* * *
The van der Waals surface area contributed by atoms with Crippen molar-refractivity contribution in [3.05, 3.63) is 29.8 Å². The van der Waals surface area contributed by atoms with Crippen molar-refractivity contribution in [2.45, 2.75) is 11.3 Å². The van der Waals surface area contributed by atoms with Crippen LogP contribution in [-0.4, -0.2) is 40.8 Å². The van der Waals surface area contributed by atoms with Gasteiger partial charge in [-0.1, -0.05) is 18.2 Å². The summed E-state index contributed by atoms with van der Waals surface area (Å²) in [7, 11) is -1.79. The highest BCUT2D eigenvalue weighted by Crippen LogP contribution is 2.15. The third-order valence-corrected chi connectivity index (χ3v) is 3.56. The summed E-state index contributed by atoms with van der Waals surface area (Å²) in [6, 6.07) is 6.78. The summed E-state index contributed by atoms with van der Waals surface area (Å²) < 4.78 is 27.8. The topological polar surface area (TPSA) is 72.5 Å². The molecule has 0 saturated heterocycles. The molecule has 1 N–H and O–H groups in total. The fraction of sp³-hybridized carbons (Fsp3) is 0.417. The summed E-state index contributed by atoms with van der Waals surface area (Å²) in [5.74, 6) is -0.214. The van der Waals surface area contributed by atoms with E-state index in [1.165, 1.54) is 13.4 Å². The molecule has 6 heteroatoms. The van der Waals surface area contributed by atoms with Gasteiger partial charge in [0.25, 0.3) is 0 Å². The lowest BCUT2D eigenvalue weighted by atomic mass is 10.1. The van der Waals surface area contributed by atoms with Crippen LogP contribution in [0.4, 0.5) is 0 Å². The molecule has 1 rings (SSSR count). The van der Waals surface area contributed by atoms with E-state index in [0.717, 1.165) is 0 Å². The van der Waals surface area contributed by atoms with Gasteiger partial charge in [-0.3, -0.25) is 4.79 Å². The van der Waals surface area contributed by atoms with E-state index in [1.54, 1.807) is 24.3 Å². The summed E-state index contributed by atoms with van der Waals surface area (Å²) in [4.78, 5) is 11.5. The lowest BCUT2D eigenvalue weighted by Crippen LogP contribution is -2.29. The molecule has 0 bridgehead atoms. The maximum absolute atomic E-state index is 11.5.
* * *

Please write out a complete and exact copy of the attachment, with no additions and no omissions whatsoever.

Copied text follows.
The van der Waals surface area contributed by atoms with Crippen molar-refractivity contribution in [3.05, 3.63) is 29.8 Å². The van der Waals surface area contributed by atoms with Crippen molar-refractivity contribution in [2.45, 2.75) is 11.3 Å². The van der Waals surface area contributed by atoms with Crippen LogP contribution in [-0.4, -0.2) is 40.8 Å². The van der Waals surface area contributed by atoms with Gasteiger partial charge in [-0.1, -0.05) is 18.2 Å². The summed E-state index contributed by atoms with van der Waals surface area (Å²) in [7, 11) is -1.79. The highest BCUT2D eigenvalue weighted by Crippen LogP contribution is 2.15. The third-order valence-corrected chi connectivity index (χ3v) is 3.56. The summed E-state index contributed by atoms with van der Waals surface area (Å²) in [6, 6.07) is 6.78. The summed E-state index contributed by atoms with van der Waals surface area (Å²) < 4.78 is 27.8. The topological polar surface area (TPSA) is 72.5 Å². The molecule has 0 saturated heterocycles. The molecule has 1 N–H and O–H groups in total. The fraction of sp³-hybridized carbons (Fsp3) is 0.417. The summed E-state index contributed by atoms with van der Waals surface area (Å²) in [5.74, 6) is -0.214. The van der Waals surface area contributed by atoms with E-state index in [1.165, 1.54) is 13.4 Å². The molecule has 6 heteroatoms. The van der Waals surface area contributed by atoms with Gasteiger partial charge in [0.25, 0.3) is 0 Å². The lowest BCUT2D eigenvalue weighted by atomic mass is 10.1. The van der Waals surface area contributed by atoms with Crippen LogP contribution in [0.4, 0.5) is 0 Å². The molecule has 1 rings (SSSR count). The van der Waals surface area contributed by atoms with E-state index in [0.717, 1.165) is 0 Å². The van der Waals surface area contributed by atoms with Gasteiger partial charge in [-0.3, -0.25) is 4.79 Å². The van der Waals surface area contributed by atoms with E-state index in [1.54, 1.807) is 24.3 Å². The summed E-state index contributed by atoms with van der Waals surface area (Å²) in [4.78, 5) is 11.5. The lowest BCUT2D eigenvalue weighted by Crippen LogP contribution is -2.29. The molecule has 0 bridgehead atoms. The maximum absolute atomic E-state index is 11.5.